In this strange place, he finds comfort in what he knows -- the smooth metallic feel of his M16A4 rifle, the shutter click of his Canon 10D digital camera, the familiar orders from his superiors, the camaraderie of his buddies.
As time passes, he sees hope and despair among Iraqis, the good the Americans are doing, the rebirth of a nation, one school and clinic and road at a time.
After a while, the regimented days and nights run together: He patrols, shoots photos, cleans his weapon, eats, sleeps, wakes up, does it again. He learns a few Arabic words, bears the hot days, cold nights, dust storms, the sewage in the streets. He finds some Iraqis friendly, some stern, the children curious. He frequently phones and e-mails his family, but he doesn't mention the close calls with insurgents. He doesn't want his mother to worry.
It's a crucial time in Iraq, where many are seeing U.S. forces no longer as liberators but as occupiers.
Death and hope
One day, shrapnel from a roadside bomb hits Jordan in the face, neck and shoulder, but he returns to duty the same day. He finds the experience surreal -- a little closer and he might have been vaporized, but all he gets are some stitches. It shakes him. He feels lucky, scared, but mostly angry. He still hands out candy to the ragged children when he patrols the streets, but it's different now. He has a new outlook, feels hardened.
Despite the constant patrols, he never fires his rifle, using his camera instead to capture what's happening around him, from mundane life on base to the scarred cityscape. Once, he grabs a fleeing insurgent, orders him to stop resisting, but then he remembers his camera and starts taking photos instead, pushing the struggling guerrilla into the arms of another Marine.
In one house-to-house search, he photographs a fellow Marine shooting an insurgent, the body falling just outside his camera's viewfinder, the rifle clattering to the ground. It's the first combat death Jordan sees.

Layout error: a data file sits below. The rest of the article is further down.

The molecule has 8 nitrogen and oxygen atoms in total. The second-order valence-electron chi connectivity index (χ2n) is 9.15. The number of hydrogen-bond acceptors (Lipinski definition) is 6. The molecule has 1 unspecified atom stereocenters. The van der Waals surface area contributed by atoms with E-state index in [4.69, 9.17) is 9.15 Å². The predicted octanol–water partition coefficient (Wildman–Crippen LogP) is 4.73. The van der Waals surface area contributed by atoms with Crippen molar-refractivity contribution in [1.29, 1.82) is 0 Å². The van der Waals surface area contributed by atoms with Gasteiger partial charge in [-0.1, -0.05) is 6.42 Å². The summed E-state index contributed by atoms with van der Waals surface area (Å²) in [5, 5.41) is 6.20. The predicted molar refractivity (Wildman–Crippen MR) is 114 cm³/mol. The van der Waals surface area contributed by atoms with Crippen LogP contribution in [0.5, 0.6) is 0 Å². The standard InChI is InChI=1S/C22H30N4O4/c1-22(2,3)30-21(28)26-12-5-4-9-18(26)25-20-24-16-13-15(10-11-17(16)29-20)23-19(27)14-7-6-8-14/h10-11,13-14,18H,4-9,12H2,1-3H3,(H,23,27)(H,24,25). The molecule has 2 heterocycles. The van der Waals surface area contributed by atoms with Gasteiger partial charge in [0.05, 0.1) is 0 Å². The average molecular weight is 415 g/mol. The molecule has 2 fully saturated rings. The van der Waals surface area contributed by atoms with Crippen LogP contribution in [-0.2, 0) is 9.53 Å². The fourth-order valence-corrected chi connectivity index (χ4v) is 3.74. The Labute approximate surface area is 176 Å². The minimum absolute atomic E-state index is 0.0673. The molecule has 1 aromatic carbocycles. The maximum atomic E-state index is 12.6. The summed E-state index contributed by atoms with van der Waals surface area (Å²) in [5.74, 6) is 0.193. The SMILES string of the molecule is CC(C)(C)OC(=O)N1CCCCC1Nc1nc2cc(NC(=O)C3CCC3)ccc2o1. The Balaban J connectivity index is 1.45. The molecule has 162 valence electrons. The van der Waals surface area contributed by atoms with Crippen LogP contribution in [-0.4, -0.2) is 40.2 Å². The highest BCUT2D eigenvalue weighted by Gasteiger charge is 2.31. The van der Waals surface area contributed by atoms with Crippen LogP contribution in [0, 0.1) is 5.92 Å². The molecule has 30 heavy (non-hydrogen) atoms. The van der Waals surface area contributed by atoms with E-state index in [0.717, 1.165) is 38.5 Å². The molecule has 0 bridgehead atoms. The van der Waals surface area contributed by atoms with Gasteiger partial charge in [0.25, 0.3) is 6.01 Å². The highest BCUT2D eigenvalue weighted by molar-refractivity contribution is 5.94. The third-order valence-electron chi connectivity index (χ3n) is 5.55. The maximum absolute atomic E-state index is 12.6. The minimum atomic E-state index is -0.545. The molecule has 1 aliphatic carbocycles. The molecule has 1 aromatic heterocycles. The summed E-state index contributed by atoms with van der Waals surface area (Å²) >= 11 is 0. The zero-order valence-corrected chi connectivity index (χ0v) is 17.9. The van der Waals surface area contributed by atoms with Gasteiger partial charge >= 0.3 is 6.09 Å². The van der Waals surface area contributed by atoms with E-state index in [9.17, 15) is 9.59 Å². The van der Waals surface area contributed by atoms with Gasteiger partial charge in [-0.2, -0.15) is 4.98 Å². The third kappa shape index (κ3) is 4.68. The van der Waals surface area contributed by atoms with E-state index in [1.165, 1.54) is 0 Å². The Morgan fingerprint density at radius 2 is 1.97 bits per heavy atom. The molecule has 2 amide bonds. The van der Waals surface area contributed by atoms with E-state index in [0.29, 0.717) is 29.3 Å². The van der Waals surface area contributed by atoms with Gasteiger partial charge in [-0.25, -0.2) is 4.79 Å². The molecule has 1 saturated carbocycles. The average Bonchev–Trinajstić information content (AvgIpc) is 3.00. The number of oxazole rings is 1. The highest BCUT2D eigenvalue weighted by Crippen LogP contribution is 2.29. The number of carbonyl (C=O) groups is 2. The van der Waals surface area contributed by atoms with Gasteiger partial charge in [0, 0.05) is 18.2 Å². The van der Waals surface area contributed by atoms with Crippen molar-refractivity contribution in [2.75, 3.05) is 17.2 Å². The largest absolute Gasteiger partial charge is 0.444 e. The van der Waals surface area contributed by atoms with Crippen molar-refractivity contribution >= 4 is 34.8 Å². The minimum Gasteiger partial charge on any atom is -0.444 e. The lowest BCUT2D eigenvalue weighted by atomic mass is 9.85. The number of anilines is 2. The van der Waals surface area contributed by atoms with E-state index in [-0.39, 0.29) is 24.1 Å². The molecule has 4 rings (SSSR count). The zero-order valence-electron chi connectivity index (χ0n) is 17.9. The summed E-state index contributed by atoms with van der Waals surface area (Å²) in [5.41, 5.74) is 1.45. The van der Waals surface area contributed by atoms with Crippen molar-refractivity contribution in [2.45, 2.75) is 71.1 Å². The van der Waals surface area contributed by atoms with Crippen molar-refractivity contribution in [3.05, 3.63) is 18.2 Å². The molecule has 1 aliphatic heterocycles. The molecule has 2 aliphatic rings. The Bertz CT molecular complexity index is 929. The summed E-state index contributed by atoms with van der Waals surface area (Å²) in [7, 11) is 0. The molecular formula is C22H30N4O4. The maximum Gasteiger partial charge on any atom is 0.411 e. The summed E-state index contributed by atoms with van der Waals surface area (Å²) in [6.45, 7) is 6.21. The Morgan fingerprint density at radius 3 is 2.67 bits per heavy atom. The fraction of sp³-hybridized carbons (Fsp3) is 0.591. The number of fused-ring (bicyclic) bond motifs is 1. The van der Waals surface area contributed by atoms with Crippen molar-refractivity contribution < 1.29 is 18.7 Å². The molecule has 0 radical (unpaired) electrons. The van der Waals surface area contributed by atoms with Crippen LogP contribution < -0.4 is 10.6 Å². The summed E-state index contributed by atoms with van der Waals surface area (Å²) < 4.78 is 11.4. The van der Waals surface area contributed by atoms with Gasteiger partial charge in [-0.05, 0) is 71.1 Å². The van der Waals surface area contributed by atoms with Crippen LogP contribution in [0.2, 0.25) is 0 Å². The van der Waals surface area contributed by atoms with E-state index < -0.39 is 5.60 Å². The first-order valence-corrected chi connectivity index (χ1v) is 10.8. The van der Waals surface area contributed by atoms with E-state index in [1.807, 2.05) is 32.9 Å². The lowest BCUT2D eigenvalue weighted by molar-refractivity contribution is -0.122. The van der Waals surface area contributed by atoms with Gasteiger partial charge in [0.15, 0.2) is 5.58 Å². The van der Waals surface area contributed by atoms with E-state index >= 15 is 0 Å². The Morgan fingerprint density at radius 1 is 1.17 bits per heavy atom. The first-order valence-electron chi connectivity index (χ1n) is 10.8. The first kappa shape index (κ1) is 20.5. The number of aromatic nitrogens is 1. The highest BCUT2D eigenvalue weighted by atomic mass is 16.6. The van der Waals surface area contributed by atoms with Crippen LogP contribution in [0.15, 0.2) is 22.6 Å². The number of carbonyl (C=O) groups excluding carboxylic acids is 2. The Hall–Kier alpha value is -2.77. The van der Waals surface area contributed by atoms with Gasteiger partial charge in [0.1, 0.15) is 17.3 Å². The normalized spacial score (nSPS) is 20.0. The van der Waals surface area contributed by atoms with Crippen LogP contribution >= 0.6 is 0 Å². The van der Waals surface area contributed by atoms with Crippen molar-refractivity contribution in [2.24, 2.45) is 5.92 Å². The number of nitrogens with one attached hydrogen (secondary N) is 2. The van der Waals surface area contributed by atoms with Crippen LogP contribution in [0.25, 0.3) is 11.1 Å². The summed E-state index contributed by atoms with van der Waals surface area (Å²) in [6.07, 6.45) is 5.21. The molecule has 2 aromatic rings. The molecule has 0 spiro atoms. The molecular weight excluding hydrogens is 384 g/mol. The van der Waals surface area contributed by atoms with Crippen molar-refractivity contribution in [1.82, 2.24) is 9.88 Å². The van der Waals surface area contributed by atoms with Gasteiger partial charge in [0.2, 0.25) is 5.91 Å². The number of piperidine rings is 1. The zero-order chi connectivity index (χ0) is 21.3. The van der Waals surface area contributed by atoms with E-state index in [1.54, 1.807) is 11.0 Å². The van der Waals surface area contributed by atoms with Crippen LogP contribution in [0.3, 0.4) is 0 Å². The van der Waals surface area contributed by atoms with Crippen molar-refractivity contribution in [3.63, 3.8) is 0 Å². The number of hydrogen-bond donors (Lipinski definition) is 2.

"I don't know what I expected," he says. "I was upset, but relieved, too, you know?"
When a Marine friend's skull is split open by a roadside bomb, a life reduced to a dark spot on the road, Jordan is further confounded by the randomness of death. His friend does everything right and still ends up in a body bag just before his tour ends. Jordan thinks: Everything is out of your control. You can fight the insurgents, whenever they stand and fight, but not randomness. He tries to block it out, this bewildering finality, so he can do his job, so he won't go insane.
As time passes, he photographs other insurgents, civilians, Marines, alive and dead. He's shaken when, as part of an investigation, he has to photograph a fellow Marine who killed himself.
Still, Jordan loves his job, recording the rough draft of history on a digital disc, trusting his instinct on whether to raise his rifle or camera, trusting his fellow Marines to cover him. Other leathernecks envy his job, saying they didn't know the Marines even had combat cameramen.
Jordan takes some of his best photos when guerrillas fire mortars at a Marine position to try to lure them into an ambush. But Jordan's patrol rushes in and captures them before they can finish setting up the kill zone. He records it all and rushes his photos back to Marine headquarters.
Some of his favorite photos are of Iraqi children giving a thumbs-up sign to his lens, which he takes as a sign of hope. Another favorite photo is of an Iraqi man caught selling weapons to insurgents. For Jordan, his photograph of the man -- who is blindfolded, handcuffed, kneeling in the dirt, his body sagging as if resigned to his fate -- embodies the good work American troops are doing.
In October 2004, when Jordan's first tour ends, his unit returns to Camp Pendleton, near San Diego, where his family greets him.
"I cried and cried," Ginger says. "I can't ever explain it. It was like giving birth again."
In February 2005, his unit is ordered back to Iraq, where the insurgency is raging.
"My heart just sunk," Ginger says. "I knew something bad was going to happen, but then I thought: What are the chances, really, of his getting hurt twice in a row?"